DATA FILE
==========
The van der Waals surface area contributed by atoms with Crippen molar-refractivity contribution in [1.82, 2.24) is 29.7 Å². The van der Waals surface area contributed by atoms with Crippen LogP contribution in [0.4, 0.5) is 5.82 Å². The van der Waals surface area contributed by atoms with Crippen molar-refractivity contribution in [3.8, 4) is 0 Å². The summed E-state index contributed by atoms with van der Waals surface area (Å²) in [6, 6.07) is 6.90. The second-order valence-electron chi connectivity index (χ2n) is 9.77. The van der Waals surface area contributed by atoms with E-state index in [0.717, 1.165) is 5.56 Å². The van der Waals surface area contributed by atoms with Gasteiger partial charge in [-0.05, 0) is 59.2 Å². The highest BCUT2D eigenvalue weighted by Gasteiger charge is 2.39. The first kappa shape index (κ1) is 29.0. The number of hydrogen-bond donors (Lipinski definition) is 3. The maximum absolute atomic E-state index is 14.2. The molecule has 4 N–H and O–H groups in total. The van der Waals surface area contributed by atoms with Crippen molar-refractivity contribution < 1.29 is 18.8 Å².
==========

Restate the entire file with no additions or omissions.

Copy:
The van der Waals surface area contributed by atoms with Crippen molar-refractivity contribution in [1.82, 2.24) is 29.7 Å². The van der Waals surface area contributed by atoms with Crippen LogP contribution in [0.4, 0.5) is 5.82 Å². The van der Waals surface area contributed by atoms with Crippen molar-refractivity contribution in [3.8, 4) is 0 Å². The summed E-state index contributed by atoms with van der Waals surface area (Å²) in [6, 6.07) is 6.90. The second-order valence-electron chi connectivity index (χ2n) is 9.77. The van der Waals surface area contributed by atoms with E-state index in [0.717, 1.165) is 5.56 Å². The van der Waals surface area contributed by atoms with Gasteiger partial charge in [-0.05, 0) is 59.2 Å². The highest BCUT2D eigenvalue weighted by Gasteiger charge is 2.39. The first kappa shape index (κ1) is 29.0. The number of hydrogen-bond donors (Lipinski definition) is 3. The maximum absolute atomic E-state index is 14.2. The molecule has 4 N–H and O–H groups in total. The van der Waals surface area contributed by atoms with Crippen molar-refractivity contribution < 1.29 is 18.8 Å².